Do you take part in any activities outside of your study?

I have been an international student ambassador with the International office for three years. I have participated in two societies: STAR – Student Action for Refugees, and HOMED. I have also got involved with other groups outside the university: Couchsurfing, Meetup, and Internations to meet other professionals and people outside the university world. 

What do you like to do outside of studying?

I enjoy running. I have been going on regular Parkruns around Woodhouse Moor every Saturday. I also enjoy trekking, baking, cycling, and knitting. I go to gigs regularly at the O2 Leeds Academy, Leeds First Arena and Brudenell Social Club.  I also enjoy going to a Book Club once a month with other professionals outside the University. I have been titled an honorary Yorkshire lass for my Yorkshire puddings, and I am very proud of it!

What do you think of Leeds as a city?

Leeds is a fascinating city. There are so many things to do. There are always things going on; I love the Yorkshire identity and spirit of Leeds, and the centrality that living in Leeds offers. It is a very student-friendly city, with discounts everywhere. People in the north are very friendly.

What would you say to someone considering a research degree?

I would indeed encourage anyone to pursue a research degree at the School of Education. There are many professional developing opportunities to support the PhD journey. Both the academic and administrative staff are always there to make our PhD lives more bearable. 

What are your plans for the future?

I would like to continue teaching in pre-service and in-service teacher education as well as supporting processes of innovation and change in English language teaching. I would like to work with and for school language teachers to promote teacher-led research, inform teacher education policies, and my own research and practice.

Similarly, I am interested in contributing to narrow the gap between research and teacher classroom practices since I am a co-founder of the first Chilean network of researchers in English Language Teaching - ELT

As a result of my PhD I have made some small contributions:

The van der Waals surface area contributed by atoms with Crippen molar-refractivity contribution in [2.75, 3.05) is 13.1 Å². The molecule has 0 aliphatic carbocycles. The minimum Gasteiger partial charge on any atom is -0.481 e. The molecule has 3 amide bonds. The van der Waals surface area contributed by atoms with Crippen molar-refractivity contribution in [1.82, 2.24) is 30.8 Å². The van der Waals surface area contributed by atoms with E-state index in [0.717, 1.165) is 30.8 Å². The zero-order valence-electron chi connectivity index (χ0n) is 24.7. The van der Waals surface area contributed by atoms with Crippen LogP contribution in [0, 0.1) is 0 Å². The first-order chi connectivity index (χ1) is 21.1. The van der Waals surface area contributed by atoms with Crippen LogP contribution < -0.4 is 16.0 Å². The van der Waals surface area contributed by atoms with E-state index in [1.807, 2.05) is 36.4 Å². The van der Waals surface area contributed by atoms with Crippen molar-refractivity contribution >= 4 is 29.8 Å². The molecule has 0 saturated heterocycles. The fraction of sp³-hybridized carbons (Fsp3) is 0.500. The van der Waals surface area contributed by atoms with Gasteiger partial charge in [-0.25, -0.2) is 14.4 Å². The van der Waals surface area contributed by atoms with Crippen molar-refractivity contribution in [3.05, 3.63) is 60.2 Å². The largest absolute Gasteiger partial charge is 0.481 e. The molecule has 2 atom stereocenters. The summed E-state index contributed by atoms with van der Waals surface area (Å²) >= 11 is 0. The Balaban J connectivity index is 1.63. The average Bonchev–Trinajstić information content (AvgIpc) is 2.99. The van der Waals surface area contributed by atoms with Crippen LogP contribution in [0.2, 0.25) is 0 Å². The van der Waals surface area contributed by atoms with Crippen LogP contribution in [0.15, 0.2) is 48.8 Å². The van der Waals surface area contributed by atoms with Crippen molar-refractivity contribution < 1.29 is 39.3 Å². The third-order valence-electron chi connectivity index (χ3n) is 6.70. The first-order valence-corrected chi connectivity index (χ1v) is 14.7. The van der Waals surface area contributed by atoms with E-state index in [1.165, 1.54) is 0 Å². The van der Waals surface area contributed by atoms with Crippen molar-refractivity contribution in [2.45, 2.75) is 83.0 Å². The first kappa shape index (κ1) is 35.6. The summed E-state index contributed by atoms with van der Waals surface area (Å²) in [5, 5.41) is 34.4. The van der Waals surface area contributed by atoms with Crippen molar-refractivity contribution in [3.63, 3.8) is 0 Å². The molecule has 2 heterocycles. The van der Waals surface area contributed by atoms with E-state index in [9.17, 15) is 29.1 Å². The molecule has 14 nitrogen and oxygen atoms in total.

• ALIAGA, L. (Forthcoming). Teachers and students’ tales: living through change in teacher education. In IATEFL 2017 Glasgow conference selections. Faversham: IATEFL.
  •  ALIAGA, L. (Forthcoming). Mentoring teachers: An Interview with Angi Malderez. In Bellaterra Journal of Languages. Barcelona: Spain.
  • ALIAGA, L. (2017). Using visual representations to reflect on research: Exploring innovative formats for research dissemination. ELT Research. February 2017(32), pp.15-17.
  • Aliaga-Salas, L. (2017). Teacher educators’ voices on undergraduate TEFL curriculum innovation in Chile (T. Pattison, Ed.). In IATEFL 2016 Birmingham conference selections (pp. 51-53). Faversham: IATEFL.
  • ALIAGA, L. (2015). Creencias y prácticas de formadores de profesores de inglés: Un estudio de caso en innovación curricular. in “Saberes para Chile. Memorias de la II Jornada Académica de Investigadores Chilenos en Europa”. (pp. 183-198) Madrid: Punto Rojo
  • ALIAGA, L., INOSTROZA, M.J., REBOLLEDO, P., ROMERO, G., and TABALI, P. (2015). RICELT: Creating a research community in Chilean ELT. ELT RESEARCH. January 2015(30), pp.34-35.
  • ALIAGA, L. (2014). Exploring English Language Teaching in Pre-service TEFL Education in Chile. In WAGEMANN, E., et.al. (Eds.), ChileGlobal Seminars UK (pp. 74-75). London: ChileGlobal Seminars UK. 
  • ALIAGA. L. (2007) ¿Qué harías si...? Revista Acti/ España: Actividades para la clase de Español, 10, 52-53. Consejería de Educación y Cultura en el Reino Unido, Education and culture ministry, Spain. United Kingdom.